N. Korea Says Denuclearized States Meet Bad Ends

North Korea on Thursday defended its retention of a nuclear weapons program, saying other nations that have given up their deterrents have met with "tragic consequences," Reuters reported.

"The tragic consequences in those countries which abandoned halfway their nuclear programs ... clearly prove that the D.P.R.K. was very far-sighted and just when it made the (nuclear) option," North Korean state-controlled media said.

Following the Persian Gulf War, Iraqi dictator Saddam Hussein was forced to give up his unconventional weapons and submit to international monitoring. His regime was toppled more than a decade later in the 2003 U.S.-led military invasion. Libyan strongman Muammar Qadhafi agreed to give up his WMD program in a 2003 agreement with the United States and the United Kingdom. A NATO-backed popular uprising in 2011 ended his rule when his army was left with few means to counter the Western military alliance's airstrikes.

More than a week after the North's Feb. 12 nuclear test, the United States and partner nations have been unable to find evidence of radiation material released from the underground chamber used at the Punggye-ri site, Reuters separately reported.

The absence of airborne radionuclides makes it hard for international scientists to determine whether weaponized uranium or plutonium was used to fuel the nuclear device. Experts are also left guessing at how much North Korea has improved its warhead design since its last test in spring 2009.

The U.S. Air Force is flying so-called "sniffer" aircraft to search for any radionuclides that might have been released into the air following the detonation. The WC-135 airplanes have yet to find anything, according to officials.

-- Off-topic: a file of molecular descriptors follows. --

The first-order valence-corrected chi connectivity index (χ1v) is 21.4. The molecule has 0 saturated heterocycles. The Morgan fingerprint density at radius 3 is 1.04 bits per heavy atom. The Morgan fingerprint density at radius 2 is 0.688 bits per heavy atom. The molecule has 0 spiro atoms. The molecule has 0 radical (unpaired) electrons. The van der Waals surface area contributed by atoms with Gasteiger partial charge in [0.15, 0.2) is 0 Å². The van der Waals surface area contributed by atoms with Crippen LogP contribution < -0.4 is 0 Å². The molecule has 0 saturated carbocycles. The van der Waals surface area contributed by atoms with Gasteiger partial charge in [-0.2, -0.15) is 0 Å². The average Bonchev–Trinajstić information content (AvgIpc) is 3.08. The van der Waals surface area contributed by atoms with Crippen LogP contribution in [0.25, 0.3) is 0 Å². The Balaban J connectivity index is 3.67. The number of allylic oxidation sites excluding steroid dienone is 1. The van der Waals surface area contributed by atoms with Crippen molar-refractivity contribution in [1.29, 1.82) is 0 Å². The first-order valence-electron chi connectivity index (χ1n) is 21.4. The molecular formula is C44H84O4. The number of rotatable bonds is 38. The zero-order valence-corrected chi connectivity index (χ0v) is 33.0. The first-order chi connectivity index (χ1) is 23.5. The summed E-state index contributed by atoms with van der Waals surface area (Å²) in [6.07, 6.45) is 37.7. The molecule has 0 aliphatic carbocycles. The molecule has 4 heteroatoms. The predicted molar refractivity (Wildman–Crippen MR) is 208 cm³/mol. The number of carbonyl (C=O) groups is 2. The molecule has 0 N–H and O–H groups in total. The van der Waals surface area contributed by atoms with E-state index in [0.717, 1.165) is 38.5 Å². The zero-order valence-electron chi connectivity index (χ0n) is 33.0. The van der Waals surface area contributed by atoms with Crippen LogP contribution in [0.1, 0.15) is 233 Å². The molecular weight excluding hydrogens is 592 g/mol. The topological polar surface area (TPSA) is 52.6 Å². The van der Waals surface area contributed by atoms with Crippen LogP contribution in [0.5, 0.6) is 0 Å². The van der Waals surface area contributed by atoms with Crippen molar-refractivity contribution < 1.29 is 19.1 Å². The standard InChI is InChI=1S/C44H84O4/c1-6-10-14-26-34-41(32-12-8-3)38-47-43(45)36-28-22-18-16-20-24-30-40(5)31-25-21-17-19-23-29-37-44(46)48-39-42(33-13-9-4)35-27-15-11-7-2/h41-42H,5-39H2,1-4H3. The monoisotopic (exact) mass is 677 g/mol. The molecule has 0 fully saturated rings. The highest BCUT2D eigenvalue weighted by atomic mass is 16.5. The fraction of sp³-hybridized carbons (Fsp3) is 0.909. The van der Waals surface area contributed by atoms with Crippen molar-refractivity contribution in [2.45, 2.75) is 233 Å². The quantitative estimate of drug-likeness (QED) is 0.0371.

Independent and government analysts agree it is likely the explosive yield from last week's test was substantially greater than the force produced from the North's 2009 and 2006 tests. Estimates vary considerably but many scientists think it had a minimum yield of 5 kilotons.

U.S. Ambassador to South Korea Sung Kim on Wednesday said the Obama administration is pushing for the U.N. Security Council to agree to a strong response against Pyongyang, the Yonhap News Agency reported. "We are working very closely with the South Korean government and of course working closely with the Chinese government as well to try to come up with the best possible response to the test," he said to a Seoul audience.

The U.S. and South Korean militaries are slated to conduct a yearly bilateral exercise in March that will assess their responses to various dangers from the North, Yonhap reported. The two-week 'Key Resolve' drill is to involve some 3,500 U.S. military personnel and roughly 10,000 South Korean troops, according to the allies' Combined Forces Command.

Meanwhile, the U.S. armed forces recently staged an exercise aimed at assessing strategies for seizing North Korea's nuclear weapons in a crisis situation, Yonhap also reported.

February 21, 2013
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North Korea on Thursday defended its retention of a nuclear weapons program, saying other nations that have given up their deterrents have met with "tragic consequences," Reuters reported.

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